Exercising while travelling

Time zone changes and unfamiliar sleeping quarters alter sleep patterns, lack of exercise facilities can hamper exercise routines.

Travelling can take a toll on you mentally and physically.

Time zone changes and unfamiliar sleeping quarters alter sleep patterns, common meal schedules and content can be interrupted, and lack of exercise facilities or unfamiliar terrain can hamper exercise routines.

Whether you are on holiday or you travel frequently for business, life on the road can be tiring and, perhaps, become detrimental to your health.

If you can maintain an exercise routine, however, this can help restore regular sleep patterns, increase your energy level and improve your health.

Here are some tips to achieve this.

Plan ahead and check into what  opportunities lie ahead of you.

For example, does your destination have a fitness facility, is the area amenable to walking, do you need running shoes and workout gear?

Unfortunately, sometimes the hotel’s fitness facility leaves something to be desired.

The good news for doing strengthening exercises is that you can do many exercises with little or no equipment.

As a matter of fact, according to many leading fitness magazines, the biggest fitness trend of the year is exercising without equipment.

There are the old stand-by calisthenic styles of exercise, including jumping jacks, push-ups, burpees and other ‘free-body’ exercises.

Some newer versions of these exercises would include planks, mountain climbers, lunges, one leg dead lifts, wall-squats, Supermans, and countless others.

Small, light items such as resistance tubing and skipping rope are easy to pack and can be used to add variety to the routine.

How you structure the routine is up to you. You can get a great workout by doing high intensity exercise for a shorter overall time frame and one of the many protocols that have been successful following a Tabata structure.

This procedure involves doing 20 seconds of intense exercise followed by 10 seconds of rest, repeated continuously for four minutes (eight cycles).

This is then repeated for a number of sets, depending on how fit the individual is.

You can repeat the same exercise for each 20-second segment, or you can change to a different exercise on each segment.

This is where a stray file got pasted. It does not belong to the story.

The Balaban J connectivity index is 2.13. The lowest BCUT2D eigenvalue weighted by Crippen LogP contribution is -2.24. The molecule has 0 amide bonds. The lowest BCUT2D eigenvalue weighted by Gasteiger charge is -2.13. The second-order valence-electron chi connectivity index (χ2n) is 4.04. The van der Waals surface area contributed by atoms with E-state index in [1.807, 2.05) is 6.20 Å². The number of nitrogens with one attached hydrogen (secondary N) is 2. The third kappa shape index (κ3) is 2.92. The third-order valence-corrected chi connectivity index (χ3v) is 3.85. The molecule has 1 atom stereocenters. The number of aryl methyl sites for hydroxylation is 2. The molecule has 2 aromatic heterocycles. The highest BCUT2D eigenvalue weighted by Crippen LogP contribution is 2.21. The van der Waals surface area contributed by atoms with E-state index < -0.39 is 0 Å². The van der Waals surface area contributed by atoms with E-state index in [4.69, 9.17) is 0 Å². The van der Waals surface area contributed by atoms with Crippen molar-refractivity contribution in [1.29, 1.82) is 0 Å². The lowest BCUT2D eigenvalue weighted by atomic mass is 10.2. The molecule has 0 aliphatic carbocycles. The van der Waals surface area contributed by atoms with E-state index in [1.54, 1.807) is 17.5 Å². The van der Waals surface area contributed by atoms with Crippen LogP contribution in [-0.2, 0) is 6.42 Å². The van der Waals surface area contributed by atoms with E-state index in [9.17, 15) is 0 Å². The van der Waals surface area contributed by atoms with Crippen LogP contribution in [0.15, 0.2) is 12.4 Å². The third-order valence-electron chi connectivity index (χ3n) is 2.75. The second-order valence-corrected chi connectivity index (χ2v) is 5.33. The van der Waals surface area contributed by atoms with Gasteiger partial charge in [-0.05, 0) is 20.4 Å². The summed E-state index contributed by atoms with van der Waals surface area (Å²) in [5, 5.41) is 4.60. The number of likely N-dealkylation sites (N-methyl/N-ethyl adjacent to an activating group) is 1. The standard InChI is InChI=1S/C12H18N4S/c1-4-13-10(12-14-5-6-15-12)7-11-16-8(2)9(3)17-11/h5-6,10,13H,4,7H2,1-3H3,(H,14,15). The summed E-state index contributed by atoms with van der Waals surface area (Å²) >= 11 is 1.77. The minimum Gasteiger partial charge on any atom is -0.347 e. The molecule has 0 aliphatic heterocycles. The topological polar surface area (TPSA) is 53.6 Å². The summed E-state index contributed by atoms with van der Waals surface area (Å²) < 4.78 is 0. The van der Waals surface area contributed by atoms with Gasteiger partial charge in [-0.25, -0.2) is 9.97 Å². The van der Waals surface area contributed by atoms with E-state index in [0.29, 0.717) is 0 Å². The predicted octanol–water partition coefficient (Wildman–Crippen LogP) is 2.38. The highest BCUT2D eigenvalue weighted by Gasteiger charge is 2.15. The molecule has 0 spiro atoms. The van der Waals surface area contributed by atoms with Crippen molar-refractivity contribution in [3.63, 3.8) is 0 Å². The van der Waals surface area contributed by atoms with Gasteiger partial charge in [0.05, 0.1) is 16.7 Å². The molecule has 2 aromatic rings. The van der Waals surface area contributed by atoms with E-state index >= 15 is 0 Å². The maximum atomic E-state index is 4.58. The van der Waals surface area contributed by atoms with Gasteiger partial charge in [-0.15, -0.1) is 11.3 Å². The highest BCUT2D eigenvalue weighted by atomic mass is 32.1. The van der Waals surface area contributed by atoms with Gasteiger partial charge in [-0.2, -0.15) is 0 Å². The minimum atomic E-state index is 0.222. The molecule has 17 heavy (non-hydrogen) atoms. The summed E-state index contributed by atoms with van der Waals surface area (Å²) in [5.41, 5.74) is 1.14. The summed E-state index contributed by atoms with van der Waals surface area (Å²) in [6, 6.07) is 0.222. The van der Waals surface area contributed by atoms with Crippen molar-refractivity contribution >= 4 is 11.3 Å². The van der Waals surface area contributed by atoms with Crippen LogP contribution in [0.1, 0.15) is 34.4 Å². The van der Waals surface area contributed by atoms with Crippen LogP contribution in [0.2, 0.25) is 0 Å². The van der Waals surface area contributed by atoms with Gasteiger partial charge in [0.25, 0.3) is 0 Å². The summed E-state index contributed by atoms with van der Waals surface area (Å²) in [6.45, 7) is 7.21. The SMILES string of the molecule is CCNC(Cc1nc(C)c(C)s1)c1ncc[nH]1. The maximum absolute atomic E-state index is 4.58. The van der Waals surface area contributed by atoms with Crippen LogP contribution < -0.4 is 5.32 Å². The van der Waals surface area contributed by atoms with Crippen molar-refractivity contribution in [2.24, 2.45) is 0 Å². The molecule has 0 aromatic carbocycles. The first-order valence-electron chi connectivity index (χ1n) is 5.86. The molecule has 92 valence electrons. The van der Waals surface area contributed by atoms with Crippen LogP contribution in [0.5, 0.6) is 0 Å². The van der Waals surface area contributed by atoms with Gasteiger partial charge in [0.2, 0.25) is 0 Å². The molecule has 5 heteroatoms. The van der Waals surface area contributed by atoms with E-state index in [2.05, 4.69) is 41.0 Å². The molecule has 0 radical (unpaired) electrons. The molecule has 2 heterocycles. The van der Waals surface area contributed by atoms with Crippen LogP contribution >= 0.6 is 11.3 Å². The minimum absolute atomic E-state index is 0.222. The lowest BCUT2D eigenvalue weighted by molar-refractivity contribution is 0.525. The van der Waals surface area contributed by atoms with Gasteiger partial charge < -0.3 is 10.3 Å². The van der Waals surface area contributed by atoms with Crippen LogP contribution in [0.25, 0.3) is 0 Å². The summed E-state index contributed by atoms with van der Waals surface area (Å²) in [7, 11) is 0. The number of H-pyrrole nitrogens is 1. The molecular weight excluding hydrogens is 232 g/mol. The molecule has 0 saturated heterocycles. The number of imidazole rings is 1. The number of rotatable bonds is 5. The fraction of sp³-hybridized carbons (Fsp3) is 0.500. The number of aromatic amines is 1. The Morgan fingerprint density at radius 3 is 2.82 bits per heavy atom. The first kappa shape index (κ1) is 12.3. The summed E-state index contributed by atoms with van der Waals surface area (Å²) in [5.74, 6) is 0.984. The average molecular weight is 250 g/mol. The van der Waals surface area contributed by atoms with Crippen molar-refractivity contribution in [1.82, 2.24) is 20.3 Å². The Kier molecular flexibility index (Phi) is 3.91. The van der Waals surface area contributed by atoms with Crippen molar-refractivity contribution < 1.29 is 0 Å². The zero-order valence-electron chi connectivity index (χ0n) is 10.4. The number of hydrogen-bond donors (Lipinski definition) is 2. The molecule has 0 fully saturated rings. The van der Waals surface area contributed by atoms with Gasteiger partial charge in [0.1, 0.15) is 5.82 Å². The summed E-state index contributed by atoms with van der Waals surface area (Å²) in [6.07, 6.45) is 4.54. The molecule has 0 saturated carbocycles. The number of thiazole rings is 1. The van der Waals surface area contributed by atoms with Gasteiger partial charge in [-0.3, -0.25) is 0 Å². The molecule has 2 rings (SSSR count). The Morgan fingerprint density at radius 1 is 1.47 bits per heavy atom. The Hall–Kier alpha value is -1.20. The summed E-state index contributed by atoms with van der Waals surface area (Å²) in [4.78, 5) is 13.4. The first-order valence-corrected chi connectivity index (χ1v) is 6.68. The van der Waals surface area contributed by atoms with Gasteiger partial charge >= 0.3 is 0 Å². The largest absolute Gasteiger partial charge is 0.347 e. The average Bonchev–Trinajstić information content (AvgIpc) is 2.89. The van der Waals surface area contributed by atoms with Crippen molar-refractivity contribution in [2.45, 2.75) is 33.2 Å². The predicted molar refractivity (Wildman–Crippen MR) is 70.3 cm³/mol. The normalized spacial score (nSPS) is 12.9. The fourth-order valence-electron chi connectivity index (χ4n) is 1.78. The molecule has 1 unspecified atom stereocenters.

There are a number of other interval protocols with slightly different timing variations that are just as successful and make for a compact workout for people who don’t have much opportunity to exercise when travelling.

If you do choose a high intensity program, just remember your body needs to be ready for it.

Remember to do stretching as part of your routine. No equipment is required, the movements are easy to perform, and it makes you feel relaxed instantly.

Stretching is also a very important component of fitness.

Schedule your workouts in your day-timer or phone. Scheduled sessions tend to happen more regularly.

It can also help to see your successful workouts written down – this can be motivating.

There are a whole variety of very useful phone apps for keeping track of workouts to interval timing for Tabata or other interval routines.

Start on your first day of your trip, whether in the airline terminal, at the hotel or on the plane, even if you are just doing some stretching. You will be reaffirming your commitment to your routine and it will help relieve the stress and fatigue of travelling.

And, finally, try and find fun activities to do that you will enjoy. If it’s swimming or hiking, look for the local pool or trail.

The more enjoyable the activity, the more likely you are to be consistent.

It is also helpful to include some endurance activities like running, hiking or brisk walking.

You can enjoy life on the road more if you keep active, stay healthy and maintain good sleep patterns.


Kerry Senchyna holds a bachelor of science degree in kinesiology and is owner of West Coast Kinesiology in Maple Ridge .


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